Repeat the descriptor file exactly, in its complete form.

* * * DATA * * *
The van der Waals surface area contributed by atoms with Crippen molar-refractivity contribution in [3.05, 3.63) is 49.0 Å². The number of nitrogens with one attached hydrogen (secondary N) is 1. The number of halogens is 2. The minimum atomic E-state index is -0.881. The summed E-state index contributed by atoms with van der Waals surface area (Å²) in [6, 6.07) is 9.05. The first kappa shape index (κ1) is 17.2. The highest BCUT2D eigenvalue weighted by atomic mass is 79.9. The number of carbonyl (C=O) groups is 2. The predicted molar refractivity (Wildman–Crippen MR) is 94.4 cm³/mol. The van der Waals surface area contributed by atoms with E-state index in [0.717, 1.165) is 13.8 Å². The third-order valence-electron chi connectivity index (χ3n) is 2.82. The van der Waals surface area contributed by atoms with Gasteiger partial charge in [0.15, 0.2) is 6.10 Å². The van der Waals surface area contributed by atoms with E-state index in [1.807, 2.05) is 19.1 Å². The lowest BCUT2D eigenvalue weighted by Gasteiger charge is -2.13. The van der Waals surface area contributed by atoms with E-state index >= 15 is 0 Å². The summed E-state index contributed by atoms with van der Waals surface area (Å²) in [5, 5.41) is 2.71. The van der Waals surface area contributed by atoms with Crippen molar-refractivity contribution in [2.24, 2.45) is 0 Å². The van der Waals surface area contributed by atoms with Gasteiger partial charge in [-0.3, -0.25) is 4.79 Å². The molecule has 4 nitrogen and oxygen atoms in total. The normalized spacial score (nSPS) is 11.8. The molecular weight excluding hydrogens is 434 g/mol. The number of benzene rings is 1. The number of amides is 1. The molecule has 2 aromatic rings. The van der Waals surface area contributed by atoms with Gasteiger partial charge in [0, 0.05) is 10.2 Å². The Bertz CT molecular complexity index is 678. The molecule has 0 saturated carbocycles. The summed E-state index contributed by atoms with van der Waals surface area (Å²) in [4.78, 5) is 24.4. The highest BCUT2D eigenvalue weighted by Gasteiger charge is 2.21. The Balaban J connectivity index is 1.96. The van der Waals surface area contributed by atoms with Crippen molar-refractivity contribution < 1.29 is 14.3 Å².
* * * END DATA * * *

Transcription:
The van der Waals surface area contributed by atoms with Crippen molar-refractivity contribution in [3.05, 3.63) is 49.0 Å². The number of nitrogens with one attached hydrogen (secondary N) is 1. The number of halogens is 2. The minimum atomic E-state index is -0.881. The summed E-state index contributed by atoms with van der Waals surface area (Å²) in [6, 6.07) is 9.05. The first kappa shape index (κ1) is 17.2. The highest BCUT2D eigenvalue weighted by atomic mass is 79.9. The number of carbonyl (C=O) groups is 2. The predicted molar refractivity (Wildman–Crippen MR) is 94.4 cm³/mol. The van der Waals surface area contributed by atoms with E-state index in [0.717, 1.165) is 13.8 Å². The third-order valence-electron chi connectivity index (χ3n) is 2.82. The van der Waals surface area contributed by atoms with Gasteiger partial charge in [0.15, 0.2) is 6.10 Å². The van der Waals surface area contributed by atoms with E-state index in [1.807, 2.05) is 19.1 Å². The lowest BCUT2D eigenvalue weighted by Gasteiger charge is -2.13. The van der Waals surface area contributed by atoms with E-state index >= 15 is 0 Å². The summed E-state index contributed by atoms with van der Waals surface area (Å²) in [5, 5.41) is 2.71. The van der Waals surface area contributed by atoms with Crippen molar-refractivity contribution in [2.24, 2.45) is 0 Å². The van der Waals surface area contributed by atoms with Gasteiger partial charge in [-0.3, -0.25) is 4.79 Å². The molecule has 4 nitrogen and oxygen atoms in total. The normalized spacial score (nSPS) is 11.8. The molecular weight excluding hydrogens is 434 g/mol. The number of benzene rings is 1. The number of amides is 1. The molecule has 2 aromatic rings. The van der Waals surface area contributed by atoms with Gasteiger partial charge in [0, 0.05) is 10.2 Å². The Bertz CT molecular complexity index is 678. The molecule has 0 saturated carbocycles. The summed E-state index contributed by atoms with van der Waals surface area (Å²) in [4.78, 5) is 24.4. The highest BCUT2D eigenvalue weighted by Gasteiger charge is 2.21. The Balaban J connectivity index is 1.96. The van der Waals surface area contributed by atoms with Crippen molar-refractivity contribution < 1.29 is 14.3 Å².